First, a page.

You know, one in which both teams had some kind of history of discontent on the court and were both playing for something at the end of the season.
That was the expectations of Los Angeles sports fans when Chris Paul's trade to the Lakers was nixed over three years ago and he ended up with the Clippers. It was supposed to serve as the starting point of this city's next great rivalry. Instead, it has served as the moment when the Clippers became contenders and the Lakers became a lottery team -- at least in the immediate aftermath.
When the Clippers beat the Lakers 106-78 on Sunday, it served as the Clippers' sixth straight win in the series and their 10th win in the past 11 meetings with their hallway neighbors at Staples Center. The series is now as one-sided currently as it is historically.
The win also gave the Clippers a franchise-record 25 road wins on the season while the loss gives the Lakers a franchise-record 56 losses on the season. There is now a 32-game difference between the Lakers and Clippers in the standings.
To add insult to injury, a Clippers fan, wearing Clippers warmups, was sitting in Jack Nicholson's seat on Sunday.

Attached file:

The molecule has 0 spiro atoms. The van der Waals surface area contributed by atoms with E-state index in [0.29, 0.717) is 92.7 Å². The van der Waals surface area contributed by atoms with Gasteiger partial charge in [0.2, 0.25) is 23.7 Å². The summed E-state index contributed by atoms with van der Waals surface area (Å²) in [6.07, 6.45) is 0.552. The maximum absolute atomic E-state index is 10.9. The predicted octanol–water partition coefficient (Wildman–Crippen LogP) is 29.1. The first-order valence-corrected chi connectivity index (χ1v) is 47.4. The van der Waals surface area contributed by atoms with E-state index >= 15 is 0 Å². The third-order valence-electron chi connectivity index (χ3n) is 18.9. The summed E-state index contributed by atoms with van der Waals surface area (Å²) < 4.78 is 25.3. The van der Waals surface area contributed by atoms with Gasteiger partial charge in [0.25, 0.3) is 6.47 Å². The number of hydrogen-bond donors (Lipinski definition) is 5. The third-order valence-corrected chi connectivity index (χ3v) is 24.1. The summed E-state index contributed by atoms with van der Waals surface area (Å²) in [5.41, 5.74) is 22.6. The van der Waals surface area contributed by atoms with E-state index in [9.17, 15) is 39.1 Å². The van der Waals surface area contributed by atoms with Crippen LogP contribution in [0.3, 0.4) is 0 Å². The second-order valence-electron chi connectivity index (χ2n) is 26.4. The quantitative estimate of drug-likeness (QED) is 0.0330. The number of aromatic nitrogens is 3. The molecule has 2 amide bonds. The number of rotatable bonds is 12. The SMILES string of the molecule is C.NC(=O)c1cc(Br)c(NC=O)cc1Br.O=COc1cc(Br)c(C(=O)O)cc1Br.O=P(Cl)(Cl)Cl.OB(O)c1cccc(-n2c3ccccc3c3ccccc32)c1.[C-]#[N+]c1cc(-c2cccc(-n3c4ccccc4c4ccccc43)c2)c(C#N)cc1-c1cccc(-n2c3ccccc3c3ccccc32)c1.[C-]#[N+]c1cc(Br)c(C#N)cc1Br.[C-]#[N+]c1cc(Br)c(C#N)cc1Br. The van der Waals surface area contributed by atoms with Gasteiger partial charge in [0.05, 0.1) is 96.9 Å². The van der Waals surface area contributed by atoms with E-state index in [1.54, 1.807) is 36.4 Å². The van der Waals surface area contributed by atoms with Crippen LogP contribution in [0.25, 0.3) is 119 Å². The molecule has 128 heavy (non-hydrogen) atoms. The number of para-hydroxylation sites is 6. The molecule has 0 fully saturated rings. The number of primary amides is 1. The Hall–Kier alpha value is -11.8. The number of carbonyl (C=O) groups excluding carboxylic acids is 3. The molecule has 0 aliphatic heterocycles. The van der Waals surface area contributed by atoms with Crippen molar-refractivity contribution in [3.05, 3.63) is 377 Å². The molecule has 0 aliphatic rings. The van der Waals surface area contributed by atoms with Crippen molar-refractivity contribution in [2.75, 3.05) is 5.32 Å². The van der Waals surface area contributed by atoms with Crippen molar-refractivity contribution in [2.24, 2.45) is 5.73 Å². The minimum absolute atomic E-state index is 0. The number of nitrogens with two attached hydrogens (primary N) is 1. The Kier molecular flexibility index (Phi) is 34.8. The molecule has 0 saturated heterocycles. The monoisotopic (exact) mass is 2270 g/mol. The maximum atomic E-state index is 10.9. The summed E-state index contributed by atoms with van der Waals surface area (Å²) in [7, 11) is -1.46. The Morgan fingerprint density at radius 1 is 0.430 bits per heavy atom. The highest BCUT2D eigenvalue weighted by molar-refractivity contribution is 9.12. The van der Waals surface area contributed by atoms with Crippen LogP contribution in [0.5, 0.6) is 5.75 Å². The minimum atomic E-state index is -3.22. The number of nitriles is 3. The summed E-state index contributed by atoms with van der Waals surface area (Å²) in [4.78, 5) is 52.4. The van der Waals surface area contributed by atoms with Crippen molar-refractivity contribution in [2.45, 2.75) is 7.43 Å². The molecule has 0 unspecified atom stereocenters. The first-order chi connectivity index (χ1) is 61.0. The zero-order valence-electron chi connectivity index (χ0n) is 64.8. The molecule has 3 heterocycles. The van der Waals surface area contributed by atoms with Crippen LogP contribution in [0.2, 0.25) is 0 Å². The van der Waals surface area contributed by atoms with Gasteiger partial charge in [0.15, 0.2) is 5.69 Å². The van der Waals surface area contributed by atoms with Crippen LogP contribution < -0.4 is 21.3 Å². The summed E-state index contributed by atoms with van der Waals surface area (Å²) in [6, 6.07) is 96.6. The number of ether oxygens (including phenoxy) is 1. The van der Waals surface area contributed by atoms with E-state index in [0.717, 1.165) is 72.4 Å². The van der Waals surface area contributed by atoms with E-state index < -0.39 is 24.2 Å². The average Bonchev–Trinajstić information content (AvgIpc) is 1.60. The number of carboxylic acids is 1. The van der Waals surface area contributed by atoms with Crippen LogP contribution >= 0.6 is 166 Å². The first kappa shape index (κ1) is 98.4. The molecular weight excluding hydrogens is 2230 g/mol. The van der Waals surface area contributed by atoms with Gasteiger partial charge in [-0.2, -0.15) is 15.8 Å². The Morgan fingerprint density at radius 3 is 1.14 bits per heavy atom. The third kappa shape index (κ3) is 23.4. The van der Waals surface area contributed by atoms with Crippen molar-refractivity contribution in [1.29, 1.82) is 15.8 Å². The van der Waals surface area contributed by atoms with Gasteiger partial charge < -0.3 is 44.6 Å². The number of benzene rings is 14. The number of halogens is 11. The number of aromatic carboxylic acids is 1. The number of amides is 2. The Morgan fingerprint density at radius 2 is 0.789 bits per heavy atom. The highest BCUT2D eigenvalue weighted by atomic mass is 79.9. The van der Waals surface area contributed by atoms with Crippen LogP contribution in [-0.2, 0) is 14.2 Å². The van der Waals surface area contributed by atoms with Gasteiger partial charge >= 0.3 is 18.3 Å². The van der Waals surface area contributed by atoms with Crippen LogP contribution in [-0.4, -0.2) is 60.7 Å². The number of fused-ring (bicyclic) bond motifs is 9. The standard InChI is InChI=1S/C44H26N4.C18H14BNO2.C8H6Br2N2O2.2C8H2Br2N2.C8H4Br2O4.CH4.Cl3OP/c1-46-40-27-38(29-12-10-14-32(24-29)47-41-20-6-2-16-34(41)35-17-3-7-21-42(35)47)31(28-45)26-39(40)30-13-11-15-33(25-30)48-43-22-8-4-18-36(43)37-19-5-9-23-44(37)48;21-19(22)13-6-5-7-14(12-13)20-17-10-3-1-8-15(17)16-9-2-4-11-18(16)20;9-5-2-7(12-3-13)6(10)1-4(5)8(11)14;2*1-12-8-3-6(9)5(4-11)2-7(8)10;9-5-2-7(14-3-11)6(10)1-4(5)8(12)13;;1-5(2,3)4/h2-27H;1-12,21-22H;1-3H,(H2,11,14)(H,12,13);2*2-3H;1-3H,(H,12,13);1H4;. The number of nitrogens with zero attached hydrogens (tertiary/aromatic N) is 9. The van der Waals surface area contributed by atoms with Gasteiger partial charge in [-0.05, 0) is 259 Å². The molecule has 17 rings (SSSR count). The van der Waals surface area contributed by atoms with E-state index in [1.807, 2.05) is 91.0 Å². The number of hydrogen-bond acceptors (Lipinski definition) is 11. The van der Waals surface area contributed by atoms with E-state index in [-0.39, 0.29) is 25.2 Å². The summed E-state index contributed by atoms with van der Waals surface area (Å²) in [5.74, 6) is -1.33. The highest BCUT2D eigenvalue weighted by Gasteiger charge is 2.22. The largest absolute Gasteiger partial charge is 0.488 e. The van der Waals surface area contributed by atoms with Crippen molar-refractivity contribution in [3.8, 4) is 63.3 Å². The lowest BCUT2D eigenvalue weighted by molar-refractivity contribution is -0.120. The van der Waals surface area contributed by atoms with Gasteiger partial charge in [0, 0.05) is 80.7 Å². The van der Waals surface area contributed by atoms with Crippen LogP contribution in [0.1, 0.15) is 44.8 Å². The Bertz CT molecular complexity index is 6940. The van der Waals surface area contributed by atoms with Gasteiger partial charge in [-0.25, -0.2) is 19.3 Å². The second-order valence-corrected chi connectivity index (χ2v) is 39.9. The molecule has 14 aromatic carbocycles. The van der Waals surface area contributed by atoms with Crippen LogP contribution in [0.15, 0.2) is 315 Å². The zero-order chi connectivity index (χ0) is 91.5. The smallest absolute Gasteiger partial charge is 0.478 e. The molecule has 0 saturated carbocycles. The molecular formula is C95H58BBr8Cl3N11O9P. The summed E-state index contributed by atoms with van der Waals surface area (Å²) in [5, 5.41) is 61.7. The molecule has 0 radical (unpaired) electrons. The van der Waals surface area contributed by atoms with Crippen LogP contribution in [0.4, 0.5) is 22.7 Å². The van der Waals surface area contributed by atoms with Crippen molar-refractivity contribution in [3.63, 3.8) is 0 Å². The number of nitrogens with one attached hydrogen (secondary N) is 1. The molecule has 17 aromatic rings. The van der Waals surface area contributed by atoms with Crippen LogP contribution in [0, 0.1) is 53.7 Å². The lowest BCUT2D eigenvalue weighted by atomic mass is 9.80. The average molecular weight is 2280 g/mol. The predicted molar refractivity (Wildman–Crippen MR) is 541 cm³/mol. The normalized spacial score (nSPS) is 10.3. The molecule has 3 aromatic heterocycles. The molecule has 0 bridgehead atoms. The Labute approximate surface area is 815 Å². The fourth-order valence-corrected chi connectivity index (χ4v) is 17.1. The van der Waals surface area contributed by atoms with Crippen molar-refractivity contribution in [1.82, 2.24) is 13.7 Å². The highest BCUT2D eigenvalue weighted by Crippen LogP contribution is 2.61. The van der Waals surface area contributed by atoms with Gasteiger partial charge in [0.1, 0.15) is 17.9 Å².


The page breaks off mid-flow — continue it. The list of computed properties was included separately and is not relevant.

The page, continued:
None of that, however, means much to Clippers coach Doc Rivers, who still concedes Los Angeles is a Lakers town since they've won 16 championships. He's just trying to lead the Clippers to their first title.
"It doesn't matter," Rivers said. "We're not competing against them; we're competing against the whole league right now."
Rivers has tried to change the culture of the team on and off the court since arriving in Los Angeles. He covered the Lakers championship banners and retired jerseys for home games and this week the team lined the street lights outside Staples Center with Clippers playoff signs. None of this, however, will substitute for success and ultimately a championship in the postseason and Rivers understands that.
"We want to win but we have to win for a long time," Rivers said. "The Lakers' footprint is here and it's going to be here forever and it should be. I don't get into that competition. Why should we? Their footprint is pretty sold. It's Shaq-sized."